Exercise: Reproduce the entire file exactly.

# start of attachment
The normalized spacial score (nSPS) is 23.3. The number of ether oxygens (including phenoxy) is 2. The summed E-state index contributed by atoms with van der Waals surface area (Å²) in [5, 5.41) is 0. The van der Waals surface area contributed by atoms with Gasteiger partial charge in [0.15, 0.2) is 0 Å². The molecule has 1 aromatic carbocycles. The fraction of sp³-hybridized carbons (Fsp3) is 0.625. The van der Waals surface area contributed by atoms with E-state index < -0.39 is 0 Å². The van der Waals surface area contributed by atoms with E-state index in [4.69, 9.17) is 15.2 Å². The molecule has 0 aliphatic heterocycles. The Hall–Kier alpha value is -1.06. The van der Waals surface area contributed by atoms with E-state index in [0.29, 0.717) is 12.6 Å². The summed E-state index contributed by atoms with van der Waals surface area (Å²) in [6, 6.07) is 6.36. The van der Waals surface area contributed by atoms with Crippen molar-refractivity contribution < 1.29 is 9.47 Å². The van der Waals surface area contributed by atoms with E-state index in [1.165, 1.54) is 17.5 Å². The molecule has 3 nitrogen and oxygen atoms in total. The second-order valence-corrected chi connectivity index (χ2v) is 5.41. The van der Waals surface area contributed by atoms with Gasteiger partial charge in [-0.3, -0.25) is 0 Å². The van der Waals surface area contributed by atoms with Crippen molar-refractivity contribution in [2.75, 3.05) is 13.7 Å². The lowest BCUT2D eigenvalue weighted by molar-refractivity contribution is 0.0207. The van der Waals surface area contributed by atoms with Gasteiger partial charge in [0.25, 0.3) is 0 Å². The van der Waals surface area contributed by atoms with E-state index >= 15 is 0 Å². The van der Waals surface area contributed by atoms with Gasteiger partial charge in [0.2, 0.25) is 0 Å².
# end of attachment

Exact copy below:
The normalized spacial score (nSPS) is 23.3. The number of ether oxygens (including phenoxy) is 2. The summed E-state index contributed by atoms with van der Waals surface area (Å²) in [5, 5.41) is 0. The van der Waals surface area contributed by atoms with Gasteiger partial charge in [0.15, 0.2) is 0 Å². The molecule has 1 aromatic carbocycles. The fraction of sp³-hybridized carbons (Fsp3) is 0.625. The van der Waals surface area contributed by atoms with E-state index < -0.39 is 0 Å². The van der Waals surface area contributed by atoms with E-state index in [4.69, 9.17) is 15.2 Å². The molecule has 0 aliphatic heterocycles. The Hall–Kier alpha value is -1.06. The van der Waals surface area contributed by atoms with E-state index in [0.29, 0.717) is 12.6 Å². The summed E-state index contributed by atoms with van der Waals surface area (Å²) in [6, 6.07) is 6.36. The van der Waals surface area contributed by atoms with Crippen molar-refractivity contribution < 1.29 is 9.47 Å². The van der Waals surface area contributed by atoms with E-state index in [1.165, 1.54) is 17.5 Å². The molecule has 3 nitrogen and oxygen atoms in total. The second-order valence-corrected chi connectivity index (χ2v) is 5.41. The van der Waals surface area contributed by atoms with Gasteiger partial charge in [-0.3, -0.25) is 0 Å². The van der Waals surface area contributed by atoms with Crippen molar-refractivity contribution in [2.75, 3.05) is 13.7 Å². The lowest BCUT2D eigenvalue weighted by molar-refractivity contribution is 0.0207. The van der Waals surface area contributed by atoms with Gasteiger partial charge in [0.25, 0.3) is 0 Å². The van der Waals surface area contributed by atoms with E-state index >= 15 is 0 Å². The van der Waals surface area contributed by atoms with Gasteiger partial charge in [0.2, 0.25) is 0 Å².